We all love a good party. They come with the allure of meeting new people and an unpredictability that anything could happen that night.

What I don't like about parties is the start (and thus, finish) times. Call me a fogey, but I enjoy being in bed around 11pm every night, including weekend nights.

Maybe I'll stretch to midnight for an occasion, but if/when I don't get home until 4am my night has gone a way I will regret for days.

Whenever a host organises a party, the general time stipulation is always 8pm, which means they don't expect anybody before 9pm. If you're a "cool kid", you aren't really supposed to get there until 11.


So here's my question: what on earth is everybody doing in the hours before going to a party on an average Saturday? I can categorically say I never have anything to do between 4pm and 8pm on weekends.

These hours feel to me like being in a doctor's waiting room – you're never quite sure what to do with yourself, so you just flick through old magazines and swipe around your phone in boredom.

Parties need to start earlier. Not just because I want to be in bed before a new day has begun, but as there's absolutely no reason to start them so late.

Why not get people together at 5.30pm or 6pm? You get to enjoy that buzz of two glasses of wine in the sun without any food in your belly because you haven't eaten since lunch.

Then you can graze on nibbly bits for the rest of the night, keep better tabs on your alcohol-to-water ratio, and have a good five or six hours mingling before the night starts to fade.

Crucially, you go home, get eight hours of sleep, and wake up in the morning feeling only mildly seedy, a feeling that abates as soon as you're walking to brunch.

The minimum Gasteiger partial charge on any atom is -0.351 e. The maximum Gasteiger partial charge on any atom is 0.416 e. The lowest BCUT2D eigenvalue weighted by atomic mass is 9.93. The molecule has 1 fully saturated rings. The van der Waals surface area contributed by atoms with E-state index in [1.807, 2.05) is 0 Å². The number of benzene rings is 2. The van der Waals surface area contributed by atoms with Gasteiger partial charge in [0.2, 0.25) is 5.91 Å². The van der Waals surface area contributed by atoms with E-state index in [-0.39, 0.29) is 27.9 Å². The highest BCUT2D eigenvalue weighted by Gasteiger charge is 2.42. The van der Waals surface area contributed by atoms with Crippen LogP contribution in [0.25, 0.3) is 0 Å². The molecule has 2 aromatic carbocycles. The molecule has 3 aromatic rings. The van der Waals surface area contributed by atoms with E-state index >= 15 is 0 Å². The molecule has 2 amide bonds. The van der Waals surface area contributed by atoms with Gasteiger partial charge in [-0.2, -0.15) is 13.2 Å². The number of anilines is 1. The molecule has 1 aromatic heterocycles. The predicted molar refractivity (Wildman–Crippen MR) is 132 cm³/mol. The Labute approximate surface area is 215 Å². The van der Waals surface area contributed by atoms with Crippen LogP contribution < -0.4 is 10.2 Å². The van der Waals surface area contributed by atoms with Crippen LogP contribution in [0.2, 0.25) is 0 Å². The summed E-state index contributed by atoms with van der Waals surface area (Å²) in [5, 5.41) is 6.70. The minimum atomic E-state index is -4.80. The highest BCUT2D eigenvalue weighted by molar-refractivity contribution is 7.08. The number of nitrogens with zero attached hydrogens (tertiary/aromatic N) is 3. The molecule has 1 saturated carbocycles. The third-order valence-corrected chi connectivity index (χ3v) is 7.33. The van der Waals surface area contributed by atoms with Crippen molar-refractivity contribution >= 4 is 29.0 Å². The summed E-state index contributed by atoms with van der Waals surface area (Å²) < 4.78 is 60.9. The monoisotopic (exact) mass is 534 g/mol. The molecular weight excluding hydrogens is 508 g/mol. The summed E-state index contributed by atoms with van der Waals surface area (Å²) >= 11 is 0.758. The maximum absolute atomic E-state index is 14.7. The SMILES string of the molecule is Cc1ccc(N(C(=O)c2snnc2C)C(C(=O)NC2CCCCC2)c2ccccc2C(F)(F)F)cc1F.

Unfortunately for people like me who despise spending an entire day hung over, somebody once decided 11pm was "party o'clock" and we've never been able to shake it.

This is when all the best music gigs start, when bars begin to pump, and when a street's nightlife finally starts to really come alive.


You can feel a particular vibe out there at this time; a collective feeling of "what's going to happen tonight?" radiating off jovial punters everywhere you see.

Yet I always want to be home just when the party's just getting started. I don't want to be peaking at 1am, messy by 2.30, and stuffing my face with a kebab by 3.15. It's enjoyable at the time, for sure. But for those few extra hours not in bed, I pay for them in quality of life for the next 24, even 48 hours.

Yes – here's a bit of advice for young players. When you get older, some of your hangovers you'll still feel on Tuesday morning. TUESDAY, kids. It's bloody awful.

We need to shake off this culture of a party not kicking off until 11pm. First of all, according to NZ Police data, it's between 11pm Saturdays and 3am to 4am Sundays when most violent and sexual assault crimes are committed in New Zealand.

That's evidence that an overwhelming bulk of people all getting drunk during exactly the same hours is a recipe for disaster. I reckon, if we varied the times in which people went out and got more people home soon after dark, police might have a lot less violence to deal with – and a lot of party-goers wouldn't end up victimised every weekend.

Now, don't get me wrong by thinking I support Sydney-style lockout laws in saying all this. I don't. Lockout laws decimate nightlife and push it out to the suburbs; not just ruining the hospitality industry's profitability but also ruining a culture of shared merriment by putting a time cap on it.


What I'm advocating is a more staggered approach to partying. Most should start earlier, because we're otherwise all just waiting around and wasting time. But for those who want to go "out out" 'til the wee hours, all the power to them.

Stay out until dawn, drink all you like. What I merely wish here is that this was just the exception, not the norm.